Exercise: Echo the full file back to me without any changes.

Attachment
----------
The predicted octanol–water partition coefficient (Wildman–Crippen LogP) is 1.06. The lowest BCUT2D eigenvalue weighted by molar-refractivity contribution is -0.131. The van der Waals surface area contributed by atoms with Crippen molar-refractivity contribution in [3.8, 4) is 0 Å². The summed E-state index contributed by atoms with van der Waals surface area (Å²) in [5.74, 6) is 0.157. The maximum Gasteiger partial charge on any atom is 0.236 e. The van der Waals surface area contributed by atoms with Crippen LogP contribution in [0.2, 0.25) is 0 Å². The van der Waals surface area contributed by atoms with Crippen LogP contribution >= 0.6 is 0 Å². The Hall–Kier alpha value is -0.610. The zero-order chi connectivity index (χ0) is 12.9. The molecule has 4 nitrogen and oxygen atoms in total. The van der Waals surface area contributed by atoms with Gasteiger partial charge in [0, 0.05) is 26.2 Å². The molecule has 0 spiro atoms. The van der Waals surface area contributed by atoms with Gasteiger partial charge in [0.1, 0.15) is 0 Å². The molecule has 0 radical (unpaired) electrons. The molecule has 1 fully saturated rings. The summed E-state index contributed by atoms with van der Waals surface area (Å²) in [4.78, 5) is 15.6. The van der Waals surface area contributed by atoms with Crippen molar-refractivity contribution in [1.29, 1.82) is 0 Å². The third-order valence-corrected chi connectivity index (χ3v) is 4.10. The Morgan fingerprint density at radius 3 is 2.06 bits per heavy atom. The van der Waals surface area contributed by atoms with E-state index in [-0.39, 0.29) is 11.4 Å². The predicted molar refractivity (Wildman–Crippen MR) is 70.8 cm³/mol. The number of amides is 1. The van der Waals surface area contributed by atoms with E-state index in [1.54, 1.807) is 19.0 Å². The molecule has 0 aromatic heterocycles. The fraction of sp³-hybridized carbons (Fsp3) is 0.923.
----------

The predicted octanol–water partition coefficient (Wildman–Crippen LogP) is 1.06. The lowest BCUT2D eigenvalue weighted by molar-refractivity contribution is -0.131. The van der Waals surface area contributed by atoms with Crippen molar-refractivity contribution in [3.8, 4) is 0 Å². The summed E-state index contributed by atoms with van der Waals surface area (Å²) in [5.74, 6) is 0.157. The maximum Gasteiger partial charge on any atom is 0.236 e. The van der Waals surface area contributed by atoms with Crippen LogP contribution in [0.2, 0.25) is 0 Å². The van der Waals surface area contributed by atoms with Crippen LogP contribution >= 0.6 is 0 Å². The Hall–Kier alpha value is -0.610. The zero-order chi connectivity index (χ0) is 12.9. The molecule has 4 nitrogen and oxygen atoms in total. The van der Waals surface area contributed by atoms with Gasteiger partial charge in [0, 0.05) is 26.2 Å². The molecule has 0 spiro atoms. The van der Waals surface area contributed by atoms with Gasteiger partial charge in [0.1, 0.15) is 0 Å². The molecule has 0 radical (unpaired) electrons. The molecule has 1 fully saturated rings. The summed E-state index contributed by atoms with van der Waals surface area (Å²) in [4.78, 5) is 15.6. The van der Waals surface area contributed by atoms with Crippen molar-refractivity contribution in [1.29, 1.82) is 0 Å². The third-order valence-corrected chi connectivity index (χ3v) is 4.10. The Morgan fingerprint density at radius 3 is 2.06 bits per heavy atom. The van der Waals surface area contributed by atoms with E-state index in [-0.39, 0.29) is 11.4 Å². The predicted molar refractivity (Wildman–Crippen MR) is 70.8 cm³/mol. The number of amides is 1. The van der Waals surface area contributed by atoms with E-state index in [1.54, 1.807) is 19.0 Å². The molecule has 0 aromatic heterocycles. The fraction of sp³-hybridized carbons (Fsp3) is 0.923.